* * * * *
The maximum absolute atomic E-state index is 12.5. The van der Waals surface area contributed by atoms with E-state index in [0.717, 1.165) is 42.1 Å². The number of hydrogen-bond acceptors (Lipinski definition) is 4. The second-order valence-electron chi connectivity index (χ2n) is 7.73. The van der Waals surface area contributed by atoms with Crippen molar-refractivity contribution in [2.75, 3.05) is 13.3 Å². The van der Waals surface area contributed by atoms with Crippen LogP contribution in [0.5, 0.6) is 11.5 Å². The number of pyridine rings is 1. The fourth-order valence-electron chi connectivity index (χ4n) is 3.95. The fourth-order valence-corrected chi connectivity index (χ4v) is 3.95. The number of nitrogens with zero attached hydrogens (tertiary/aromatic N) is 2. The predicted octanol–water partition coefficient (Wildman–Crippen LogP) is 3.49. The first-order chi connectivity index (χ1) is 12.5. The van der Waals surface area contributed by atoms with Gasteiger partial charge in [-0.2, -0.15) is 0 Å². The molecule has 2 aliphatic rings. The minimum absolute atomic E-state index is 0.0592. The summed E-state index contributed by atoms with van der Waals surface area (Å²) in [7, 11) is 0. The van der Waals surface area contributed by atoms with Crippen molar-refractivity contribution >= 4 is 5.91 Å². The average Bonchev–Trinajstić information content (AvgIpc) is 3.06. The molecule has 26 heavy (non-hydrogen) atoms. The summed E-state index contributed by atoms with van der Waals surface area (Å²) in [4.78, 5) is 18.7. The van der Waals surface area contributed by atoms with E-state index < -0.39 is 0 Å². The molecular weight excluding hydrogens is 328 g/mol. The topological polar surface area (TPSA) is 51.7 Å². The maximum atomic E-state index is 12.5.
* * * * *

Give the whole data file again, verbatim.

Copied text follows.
The maximum absolute atomic E-state index is 12.5. The van der Waals surface area contributed by atoms with E-state index in [0.717, 1.165) is 42.1 Å². The number of hydrogen-bond acceptors (Lipinski definition) is 4. The second-order valence-electron chi connectivity index (χ2n) is 7.73. The van der Waals surface area contributed by atoms with Crippen molar-refractivity contribution in [2.75, 3.05) is 13.3 Å². The van der Waals surface area contributed by atoms with Crippen LogP contribution in [0.5, 0.6) is 11.5 Å². The number of pyridine rings is 1. The fourth-order valence-electron chi connectivity index (χ4n) is 3.95. The fourth-order valence-corrected chi connectivity index (χ4v) is 3.95. The number of nitrogens with zero attached hydrogens (tertiary/aromatic N) is 2. The predicted octanol–water partition coefficient (Wildman–Crippen LogP) is 3.49. The first-order chi connectivity index (χ1) is 12.5. The van der Waals surface area contributed by atoms with Gasteiger partial charge in [-0.2, -0.15) is 0 Å². The molecule has 2 aliphatic rings. The minimum absolute atomic E-state index is 0.0592. The summed E-state index contributed by atoms with van der Waals surface area (Å²) in [7, 11) is 0. The van der Waals surface area contributed by atoms with Crippen molar-refractivity contribution >= 4 is 5.91 Å². The average Bonchev–Trinajstić information content (AvgIpc) is 3.06. The molecule has 26 heavy (non-hydrogen) atoms. The summed E-state index contributed by atoms with van der Waals surface area (Å²) in [4.78, 5) is 18.7. The van der Waals surface area contributed by atoms with E-state index < -0.39 is 0 Å². The molecular weight excluding hydrogens is 328 g/mol. The topological polar surface area (TPSA) is 51.7 Å². The maximum atomic E-state index is 12.5.